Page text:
Remember the cartoon “Super-Friends”? If not, the Saturday Morning staple of the 1970s and 80s saw DC Comics’ heavyweights imposingly handing down life lessons on an episodic basis. While considerably more nuanced, the debut issue of Marvel’s loosely-based all-ladies Avengers squad also succumbs to being a quasi-amorphous mass of capes doling out a public service announcement. Of course, it is in the name of God Emperor Doctor Doom, so take that for what it’s worth.
The story is solid enough but much of its detriment owes to paralleling many beats from last week’s Secret Wars #2. For anyone familiar with the core series, it is evident that if one breaks any of Doom’s laws, one goes to the Wall-like Shield to defend Battleworld from the zombies, killer robots and giant space bugs beyond. This cautionary tale is expertly re-explained (different crime) but eats up a bulk of pages all the same. Granted, there is far more pathos than career crazy Jamie Braddock could ever muster but the mechanics are transparently similar. So, keeping score: Conspiracy and treason gets you The Shield. Accidental property damage and littering in a forbidden domain gets you The Shield. Man, it’s like that town from the first Shrek movie!
Furthering comparisons, there’s also many instances of one-upping the Hickman/Ribic centerpiece. Running with the “already in progress” backdrop, writers G. Willow Wilson and Marguerite Bennett take the cold, cursory status quo addressing of Secret Wars and flip the frown upside down, introducing a super-immersive idyllic paradise. The opening three-page framing sequence sets the mood like a symphonic overture, warmly capturing attention if not imagination.
Casting She-Hulk as the leader/ “hub” character is in an interesting choice. A stalwart of the Avengers and Fantastic Four since the early 1980s, She-Hulk is as iconic as she is a renowned team player. However, her career is not exactly screaming the stuff of Captain America. More than anything, her tenures with Earth’s Mightiest are earmarked by her being continually mind-controlled into an “enemy within” rage weapon and quitting out of guilt and embarrassment (a la cousin Bruce). This and her proven record of enforcing unpopular legislature (Civil War) may be the reasons why Doom hands her the keys to the island of Arcadia.
The heroes coming together as “Shulkie’s Angels” is maybe the only conceivable in-story “sell” as to why an army of female supers (written by two women, no less) would ever refer to themselves as something as clunky and brutish as A-Force. In terms of group monikers, emphasis seems to be heavy on the gamma-dumb-smash connotations and less on empowering razor-sharp lawyer smarts. Sigh, “franchise letter plus” is a formula that lives on in Battleworld. So, look out former West Coasters, when Doom repurposes y’all as A-Factor…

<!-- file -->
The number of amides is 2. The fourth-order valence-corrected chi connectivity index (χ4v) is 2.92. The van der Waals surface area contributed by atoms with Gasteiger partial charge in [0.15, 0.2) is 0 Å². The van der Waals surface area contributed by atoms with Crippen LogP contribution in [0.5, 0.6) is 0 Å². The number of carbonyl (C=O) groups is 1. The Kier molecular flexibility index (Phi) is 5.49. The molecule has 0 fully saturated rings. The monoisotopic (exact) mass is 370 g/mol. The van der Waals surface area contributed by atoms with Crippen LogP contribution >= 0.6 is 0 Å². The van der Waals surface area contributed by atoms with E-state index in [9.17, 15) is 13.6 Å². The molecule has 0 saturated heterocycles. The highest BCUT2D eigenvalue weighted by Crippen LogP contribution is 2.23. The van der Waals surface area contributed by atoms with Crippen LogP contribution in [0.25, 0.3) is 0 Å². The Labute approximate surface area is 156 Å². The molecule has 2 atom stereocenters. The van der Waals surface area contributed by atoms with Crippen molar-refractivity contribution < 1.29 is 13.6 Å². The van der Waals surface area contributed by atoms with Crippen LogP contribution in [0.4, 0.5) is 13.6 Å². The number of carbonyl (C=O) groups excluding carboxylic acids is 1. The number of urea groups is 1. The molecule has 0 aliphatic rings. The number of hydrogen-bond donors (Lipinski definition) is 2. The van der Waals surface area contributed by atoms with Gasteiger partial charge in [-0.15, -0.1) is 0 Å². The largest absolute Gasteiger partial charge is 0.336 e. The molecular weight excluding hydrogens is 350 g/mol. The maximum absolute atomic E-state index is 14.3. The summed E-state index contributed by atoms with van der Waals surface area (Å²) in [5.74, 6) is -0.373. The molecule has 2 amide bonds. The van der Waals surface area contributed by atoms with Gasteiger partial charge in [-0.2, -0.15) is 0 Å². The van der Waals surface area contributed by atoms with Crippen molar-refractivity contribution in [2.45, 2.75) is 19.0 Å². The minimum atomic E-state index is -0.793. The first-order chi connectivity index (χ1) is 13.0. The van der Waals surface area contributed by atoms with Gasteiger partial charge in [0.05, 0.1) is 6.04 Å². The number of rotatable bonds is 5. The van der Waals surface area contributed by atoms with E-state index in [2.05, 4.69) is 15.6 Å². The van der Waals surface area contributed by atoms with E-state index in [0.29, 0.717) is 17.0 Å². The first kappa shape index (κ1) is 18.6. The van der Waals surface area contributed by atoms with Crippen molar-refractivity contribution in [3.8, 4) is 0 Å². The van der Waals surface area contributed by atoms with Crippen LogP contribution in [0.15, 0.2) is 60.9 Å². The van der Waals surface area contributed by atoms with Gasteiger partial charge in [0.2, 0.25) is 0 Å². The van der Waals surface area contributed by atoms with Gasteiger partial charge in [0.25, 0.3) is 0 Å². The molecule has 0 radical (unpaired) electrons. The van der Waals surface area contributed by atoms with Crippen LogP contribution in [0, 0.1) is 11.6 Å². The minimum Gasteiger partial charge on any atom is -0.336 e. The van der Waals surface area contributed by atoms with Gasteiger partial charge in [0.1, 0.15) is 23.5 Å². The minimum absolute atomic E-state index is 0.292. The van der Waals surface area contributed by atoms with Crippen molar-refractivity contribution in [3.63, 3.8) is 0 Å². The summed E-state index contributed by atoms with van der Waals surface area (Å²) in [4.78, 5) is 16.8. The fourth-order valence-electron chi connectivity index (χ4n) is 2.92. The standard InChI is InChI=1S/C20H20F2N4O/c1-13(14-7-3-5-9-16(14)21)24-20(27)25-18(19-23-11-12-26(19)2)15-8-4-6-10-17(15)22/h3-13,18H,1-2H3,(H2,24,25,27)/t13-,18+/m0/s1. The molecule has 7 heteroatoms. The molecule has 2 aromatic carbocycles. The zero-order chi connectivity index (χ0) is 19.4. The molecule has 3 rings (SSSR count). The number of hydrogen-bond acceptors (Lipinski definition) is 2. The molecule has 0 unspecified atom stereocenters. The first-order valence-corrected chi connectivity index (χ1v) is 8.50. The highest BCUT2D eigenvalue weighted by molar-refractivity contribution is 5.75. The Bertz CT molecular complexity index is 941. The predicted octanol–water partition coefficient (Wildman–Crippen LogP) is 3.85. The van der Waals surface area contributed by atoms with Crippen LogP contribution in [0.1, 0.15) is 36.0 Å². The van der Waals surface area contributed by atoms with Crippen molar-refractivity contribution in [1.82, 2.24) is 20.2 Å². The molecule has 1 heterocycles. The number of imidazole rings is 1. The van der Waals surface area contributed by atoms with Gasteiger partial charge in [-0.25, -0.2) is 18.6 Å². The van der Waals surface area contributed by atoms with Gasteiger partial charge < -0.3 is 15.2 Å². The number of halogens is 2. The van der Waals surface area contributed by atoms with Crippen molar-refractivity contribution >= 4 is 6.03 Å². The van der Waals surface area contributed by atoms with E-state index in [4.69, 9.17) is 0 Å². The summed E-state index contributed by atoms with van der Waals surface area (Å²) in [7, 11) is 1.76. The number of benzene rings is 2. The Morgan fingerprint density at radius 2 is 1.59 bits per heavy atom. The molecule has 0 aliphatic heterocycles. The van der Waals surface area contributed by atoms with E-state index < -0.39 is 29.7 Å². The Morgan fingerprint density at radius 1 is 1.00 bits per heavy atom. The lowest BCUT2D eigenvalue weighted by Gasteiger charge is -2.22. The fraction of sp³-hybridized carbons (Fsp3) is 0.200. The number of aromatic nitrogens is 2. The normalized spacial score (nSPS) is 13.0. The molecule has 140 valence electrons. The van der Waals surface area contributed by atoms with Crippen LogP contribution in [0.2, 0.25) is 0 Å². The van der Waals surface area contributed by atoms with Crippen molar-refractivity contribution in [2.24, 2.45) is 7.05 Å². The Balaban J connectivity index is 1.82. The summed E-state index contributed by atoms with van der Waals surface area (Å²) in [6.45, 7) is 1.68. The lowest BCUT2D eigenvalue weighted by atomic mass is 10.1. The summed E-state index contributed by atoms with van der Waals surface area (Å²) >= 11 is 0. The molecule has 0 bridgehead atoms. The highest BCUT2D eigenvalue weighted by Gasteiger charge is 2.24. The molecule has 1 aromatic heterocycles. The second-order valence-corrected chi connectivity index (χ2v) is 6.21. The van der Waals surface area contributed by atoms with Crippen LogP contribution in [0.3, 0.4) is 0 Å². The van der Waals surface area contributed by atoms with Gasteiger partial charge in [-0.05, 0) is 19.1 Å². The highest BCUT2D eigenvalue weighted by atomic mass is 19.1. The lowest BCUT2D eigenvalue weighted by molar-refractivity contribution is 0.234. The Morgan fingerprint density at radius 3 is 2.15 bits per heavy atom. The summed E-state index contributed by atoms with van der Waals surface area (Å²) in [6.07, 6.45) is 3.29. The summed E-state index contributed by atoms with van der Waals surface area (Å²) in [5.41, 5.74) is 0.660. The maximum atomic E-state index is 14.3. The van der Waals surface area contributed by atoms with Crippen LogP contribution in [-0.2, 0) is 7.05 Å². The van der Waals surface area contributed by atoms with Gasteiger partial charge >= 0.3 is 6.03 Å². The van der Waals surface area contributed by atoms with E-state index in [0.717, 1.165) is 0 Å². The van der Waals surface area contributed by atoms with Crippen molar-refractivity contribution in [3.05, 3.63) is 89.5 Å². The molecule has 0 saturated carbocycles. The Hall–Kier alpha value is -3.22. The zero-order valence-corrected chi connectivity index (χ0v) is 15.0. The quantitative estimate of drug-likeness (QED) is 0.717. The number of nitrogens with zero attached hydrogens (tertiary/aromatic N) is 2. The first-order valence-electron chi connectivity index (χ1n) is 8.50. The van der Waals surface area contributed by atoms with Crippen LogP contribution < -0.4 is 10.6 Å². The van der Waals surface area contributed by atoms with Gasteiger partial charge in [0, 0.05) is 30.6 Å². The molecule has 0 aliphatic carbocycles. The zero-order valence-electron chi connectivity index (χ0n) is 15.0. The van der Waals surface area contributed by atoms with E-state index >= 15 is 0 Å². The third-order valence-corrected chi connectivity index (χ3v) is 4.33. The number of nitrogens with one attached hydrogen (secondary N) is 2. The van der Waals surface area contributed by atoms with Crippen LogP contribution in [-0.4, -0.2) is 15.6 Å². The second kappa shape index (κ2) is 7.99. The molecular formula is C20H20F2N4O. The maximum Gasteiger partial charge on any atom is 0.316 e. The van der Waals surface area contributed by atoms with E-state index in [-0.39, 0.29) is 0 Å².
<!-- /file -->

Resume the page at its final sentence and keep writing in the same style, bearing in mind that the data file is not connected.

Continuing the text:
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Many old school fans complain about the lack of pageantry in the Avengers for the last decade. Not only is there the implied nod to Roy Thomas’s 1970 “Lady Liberators” story (Avengers #83) but an equally-subtle callback to Kurt Busiek’s Morgana LeFay re-imagining. The visual team of penciler/co-inker Jorge Molina, inker Craig Yeung, color artists Laura Martin and Matt Milla and letterer Cory Pettit possess credits of varying repute but have never before functioned as an ensemble. To their collective ability, there is much promise for future issues.
However, cramming a whole lotta cast in Pacheco/Perez-style sometimes cuts two ways. Some characters just stand around as retro-dressed easter eggs, saying nothing yet contributing to the looming homogenous “hero-blob” overmind by virtue of presence. This “Every Marvel Lady Ever is now an Avenger” produces some surprise left-field friendships and an astonishingly nurturing Loki but where things really excel is in the quieter solo outro of Nico Minoru.
Sadly, just as it starts getting good- it ends, more in abrupt anticlimax than cliffhanger. Overall, the issue would benefit from additional pages, different pacing and/or less teaching lessons. Although Wilson and Bennett paint fantastic broad strokes but linger overlong on the wrong details, it’s an impressive debut effort with loads of potential. Developments will be interesting but think of this as the “Zero Volume” demo- the real deal will be making these Avengers a force post-Secret Wars.
QUOTE: “Better that than a “mixed” group with a token woman who isn’t very effective.”
Well, I think anything’s better than that. But my favorite teams are ones where the female/male ratio is equal, or very close to it. Peter David’s second X-Factor run is a good example of what I want to see more of.
Isolationism? I don’t see it. I’ve actually read A-Force #1 and I thought it was okay, but as a man, I have NO problems with an all-female superhero group. Better that than a “mixed” group with a token woman who isn’t very effective.
She-Hulk’s leadership being tested is interesting. Dazzler in her original outfit is a head-scratcher. I wanted to see more of a certain heroine interacting with the A-Force. This issue didn’t wow me, but it has potential for some good pathos-building.
I have no interest in A-Force, because I don’t like teams that are all one gender, be it female or male. This kind of homogenization and thinly coded isolationism is exactly what the modern comics industry should be working against, in my opinion. There are more “out & proud” fangirls than ever, true, but this is exactly the opposite of what a lot of us are looking for. Bennett and Wilson are talented writers, and I’m sure the product is well crafted, but I cannot in good conscience support it, as I feel it would hold back genuine progress in the world of superhero comic books.
I agree. Total isolationism. Marvel trying to “shake things up” and become more modern seems too forced. A-forced, that is.